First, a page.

UBC Streeters: Pokémon Go

We haven’t been able to avoid the hysteria surrounding Pokémon Go. Just outside the doors of Irving K. Barber library, crowds of students with their faces glued to their phones have been gathering around the fountain and under the clock tower. They’re all searching for Pokémon, and apparently the area is swarming with them. 

We talked with some of the students in the crowd about why the area is so popular, how the game works, and if they have any privacy concerns with it. Check out their responses in the video below, and read on to find out more about phenomenon that is Pokémon Go.

The Virtual Phenomenon

Only one week into its launch, and not yet available in Canada, Pokémon Go is officially the most popular mobile game in history. As of Monday, it had 21 million daily active users, had increased Nintendo’s stock by 7.5 billion dollars, and became more popular on the internet than pornography.

But you don’t need statistics to understand the importance of this phenomenon. Wandering herds of people can be seen all around UBC’s Vancouver campus with their eyes glued to their phones in search of Pokémon. One very popular location is the area around the fountain near the clock tower and just outside of Irving K. Barber. Apparently, players are dropping electronic lures that attract a greater number of Pokémon to the area.

The game overlays virtual items and places—like Pokémon, Poké Gyms, and Poké Stops—on real world locations. This blurring of the real and virtual is called augmented reality. Poké Gyms are places where players can battle other teams and win possession of the area, and are often located at churches. There are also Poké Stops, in-game virtual stores where players can purchase Poké Balls and other items in exchange for Poké Coins, which players can earn or purchase with real money.

This kind of virtual customization of real world locations is one of the ways the app is monetizing its popularity. Businesses can set lures and attract players to their stores. For $100 you can purchase 14,500 Poké Coins, and an eight-pack of lures costs 680 Poké Coins, meaning for about $1.19/hour you can have a bunch of people staring at their phones and loitering around your business. Likewise, professors would be wise to drop a few lures in classrooms to increase attendance during the summer months.

The game is currently grossing 1.6 million dollars a day from iOS installations alone. People are spending more time on the app than Facebook, and it’s been downloaded more than Tinder and Twitter.

The Reality of its Success

I went out and spoke with several people playing the game around the fountain. A student reported that he had been there at two that morning and that the crowd had been about the same size of about fifty people. Another person shared a story about how her roommate had called a house meeting to intervene when she considered joining a rival Pokémon team. They resolved their differences and later fought a losing battle against a car full of eight-year-olds, in the rain, at midnight. This scenario should help to clarify the hysteria surrounding Pokémon Go.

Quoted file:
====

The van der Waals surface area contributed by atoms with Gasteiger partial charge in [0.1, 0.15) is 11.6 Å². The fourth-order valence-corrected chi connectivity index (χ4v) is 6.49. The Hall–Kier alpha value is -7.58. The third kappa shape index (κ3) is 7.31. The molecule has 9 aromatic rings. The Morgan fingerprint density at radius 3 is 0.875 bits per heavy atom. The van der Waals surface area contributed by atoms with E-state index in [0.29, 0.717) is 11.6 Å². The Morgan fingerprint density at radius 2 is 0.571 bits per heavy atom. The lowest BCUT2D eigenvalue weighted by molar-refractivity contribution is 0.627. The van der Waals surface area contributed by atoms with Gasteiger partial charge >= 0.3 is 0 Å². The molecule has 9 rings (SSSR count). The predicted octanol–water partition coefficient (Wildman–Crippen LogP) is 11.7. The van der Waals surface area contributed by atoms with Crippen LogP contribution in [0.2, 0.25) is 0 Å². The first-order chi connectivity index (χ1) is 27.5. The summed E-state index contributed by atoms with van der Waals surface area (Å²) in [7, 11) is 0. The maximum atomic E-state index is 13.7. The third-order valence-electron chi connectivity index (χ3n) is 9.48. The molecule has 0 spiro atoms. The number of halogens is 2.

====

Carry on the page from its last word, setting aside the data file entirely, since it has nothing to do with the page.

The good thing is that people are getting outside and being active and social as the game encourages exploration and interaction. But augmented reality blurs the distinction between online and offline in ways that can also be negative. A teenager in Wyoming discovered a body while searching for Pokémon near a river, and thieves are reportedly taking advantage of the game by luring players into dangerous locations.

The game also makes an overwhelming amount of requests for permissions to access various services on your phone. Niantic, the company that developed the app in partnership with Nintendo and a Google spinoff, has scaled back its permissions since the launch, but still has access to a lot of information that could compromise users’ privacy. Because the game operates with Google Maps and has access to the GPS coordinates of players as they navigate the world, information about where people go and how long they spend there, could be sold to advertisers or worse.

The terms of service also contain a forced arbitration clause that removes users’ rights to file a lawsuit against Niantic, and also prohibits the user from joining any sort of class action lawsuit against the company. This means that if Niantic sold or breached user data, or violated privacy laws in any other way, the only means of arbitration a user could pursue would be through private mediation, which would be both expensive and time consuming, and whatever resolution was resolved, wouldn’t be applicable to other users. You can opt-out from this clause in the terms of service by emailing termsofservice@nianticlabs.com with “Arbitration Opt-out Notice” in the subject line and clearly declaring that you’re opting out of the arbitration clause of Pokémon Go’s terms of service in the body of the email.


One response to “UBC Streeters: Pokémon Go”

  1. Cindy Underhill

    Such a timely post, thanks!

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